“Endings, Beginnings” is the newest film from Drake Doremus, who previously directed “Like Crazy” (2011) and “Equals” (2015). The film made its debut on streaming platforms April 17, after its release in theaters was postponed due to COVID-19.
The film follows Daphne (Shailene Woodley) as she navigates life post-breakup while living in her sister Billie's (Lindsay Sloane) pool house in Los Angeles. Her original plan to abstain from men and drinking alcohol gets flipped on its head shortly after she meets Frank (Sebastian Stan) and Jack (Jamie Dornan) during Billie's New Year’s Eve party.
After talking to Frank via text and going on a date with Jack, Daphne discovers through Frank that the pair are best friends. Although she told Frank she didn’t want to become a wedge in his and Jack’s friendship, that’s exactly what she ends up doing.
As the film continues to unravel, Daphne faces many trials when it comes to the two men she finds herself falling for. She had various opportunities to tell Jack she was also seeing, texting and having sex with Frank, but chose not to. At one point she cut Frank off completely, which came as a surprise to me, but it didn’t last long.
For a while, it was very back-and-forth for Daphne and I didn’t think she’d ever figure out the web of deception she was stringing for herself would come back to bite her. However, she begins facing harsh realities within the last 45 minutes of the film, involving her relationship with both Frank and Jack.
At one point, Daphne finally admits to Jack that she’s done blaming her actions on her childhood and her rocky relationship with her mother. She also admits the idea of facing this is terrifying, but ultimately knows she needs to in order to heal and move forward. On top of this admission, she started righting all the wrongs in her life.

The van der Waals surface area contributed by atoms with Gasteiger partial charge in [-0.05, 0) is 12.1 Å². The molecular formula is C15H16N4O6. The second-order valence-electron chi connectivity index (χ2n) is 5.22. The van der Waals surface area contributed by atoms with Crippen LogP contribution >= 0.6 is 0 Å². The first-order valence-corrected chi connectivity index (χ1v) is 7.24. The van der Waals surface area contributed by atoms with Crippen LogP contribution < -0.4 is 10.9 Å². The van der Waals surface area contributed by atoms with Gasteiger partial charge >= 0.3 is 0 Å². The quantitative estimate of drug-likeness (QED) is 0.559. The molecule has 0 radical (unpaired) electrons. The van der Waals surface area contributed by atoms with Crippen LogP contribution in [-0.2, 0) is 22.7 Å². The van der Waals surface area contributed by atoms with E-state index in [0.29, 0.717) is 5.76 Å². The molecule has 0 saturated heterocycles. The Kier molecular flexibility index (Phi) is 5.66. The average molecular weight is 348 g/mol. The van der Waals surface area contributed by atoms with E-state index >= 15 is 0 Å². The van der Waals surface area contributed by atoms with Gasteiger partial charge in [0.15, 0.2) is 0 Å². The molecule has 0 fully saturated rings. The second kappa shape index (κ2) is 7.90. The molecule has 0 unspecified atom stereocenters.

While the plot of the movie seemed like something out of a fanfiction, it held my attention the entire time. The character portrayals by Woodley, Stan and Dornan delved into the rawness of relationships and navigating life in one's thirties. I credit this rawness to the film being loosely based on the outline Doremus had written, with the rest being improvisation by the actors.
What bugged me with “Endings, Beginnings” was that the frame switches were jumpy and the dialogue between characters sometimes didn’t match up with what was being shown of them. However, I was able to look past these minor issues and focus on the bigger picture Doremus was trying to get across.
I’m not ashamed to admit I went into “Endings, Beginnings” for Sebastian Stan. However, by the time the credits rolled, I was left in awe of the story it told and how Daphne came into her own self-realization by the end of the film. Albeit messy at times, “Endings, Beginnings” serves as a gentle reminder that life is also messy and unpredictable. It lets viewers know that although life may not be perfect at the moment, they are exactly where they're supposed to be.